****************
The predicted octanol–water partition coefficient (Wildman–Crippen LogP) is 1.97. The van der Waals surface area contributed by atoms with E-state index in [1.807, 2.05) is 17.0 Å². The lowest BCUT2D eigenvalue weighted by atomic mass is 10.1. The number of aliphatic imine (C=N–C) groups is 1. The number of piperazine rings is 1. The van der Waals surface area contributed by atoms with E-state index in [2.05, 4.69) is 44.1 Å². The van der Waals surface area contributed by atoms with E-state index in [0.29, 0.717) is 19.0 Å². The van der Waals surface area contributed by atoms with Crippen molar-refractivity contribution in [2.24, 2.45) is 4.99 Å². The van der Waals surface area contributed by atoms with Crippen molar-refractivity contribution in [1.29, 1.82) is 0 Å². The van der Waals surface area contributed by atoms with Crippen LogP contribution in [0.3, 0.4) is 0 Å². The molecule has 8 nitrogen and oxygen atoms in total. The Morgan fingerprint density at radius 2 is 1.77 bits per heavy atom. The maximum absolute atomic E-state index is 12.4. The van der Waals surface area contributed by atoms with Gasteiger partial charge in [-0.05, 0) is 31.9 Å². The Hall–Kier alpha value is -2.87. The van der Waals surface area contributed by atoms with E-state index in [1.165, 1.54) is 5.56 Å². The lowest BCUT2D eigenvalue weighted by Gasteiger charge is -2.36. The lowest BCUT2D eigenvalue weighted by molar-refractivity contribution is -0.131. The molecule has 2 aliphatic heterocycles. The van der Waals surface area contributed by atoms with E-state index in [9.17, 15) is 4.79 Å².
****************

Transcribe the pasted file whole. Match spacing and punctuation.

The predicted octanol–water partition coefficient (Wildman–Crippen LogP) is 1.97. The van der Waals surface area contributed by atoms with E-state index in [1.807, 2.05) is 17.0 Å². The lowest BCUT2D eigenvalue weighted by atomic mass is 10.1. The number of aliphatic imine (C=N–C) groups is 1. The number of piperazine rings is 1. The van der Waals surface area contributed by atoms with E-state index in [2.05, 4.69) is 44.1 Å². The van der Waals surface area contributed by atoms with E-state index in [0.29, 0.717) is 19.0 Å². The van der Waals surface area contributed by atoms with Crippen molar-refractivity contribution in [2.24, 2.45) is 4.99 Å². The van der Waals surface area contributed by atoms with Crippen molar-refractivity contribution in [1.29, 1.82) is 0 Å². The van der Waals surface area contributed by atoms with Crippen LogP contribution in [0.3, 0.4) is 0 Å². The molecule has 8 nitrogen and oxygen atoms in total. The Morgan fingerprint density at radius 2 is 1.77 bits per heavy atom. The maximum absolute atomic E-state index is 12.4. The van der Waals surface area contributed by atoms with Gasteiger partial charge in [-0.05, 0) is 31.9 Å². The Hall–Kier alpha value is -2.87. The van der Waals surface area contributed by atoms with E-state index in [1.165, 1.54) is 5.56 Å². The lowest BCUT2D eigenvalue weighted by Gasteiger charge is -2.36. The lowest BCUT2D eigenvalue weighted by molar-refractivity contribution is -0.131. The molecule has 2 aliphatic heterocycles. The van der Waals surface area contributed by atoms with E-state index in [9.17, 15) is 4.79 Å².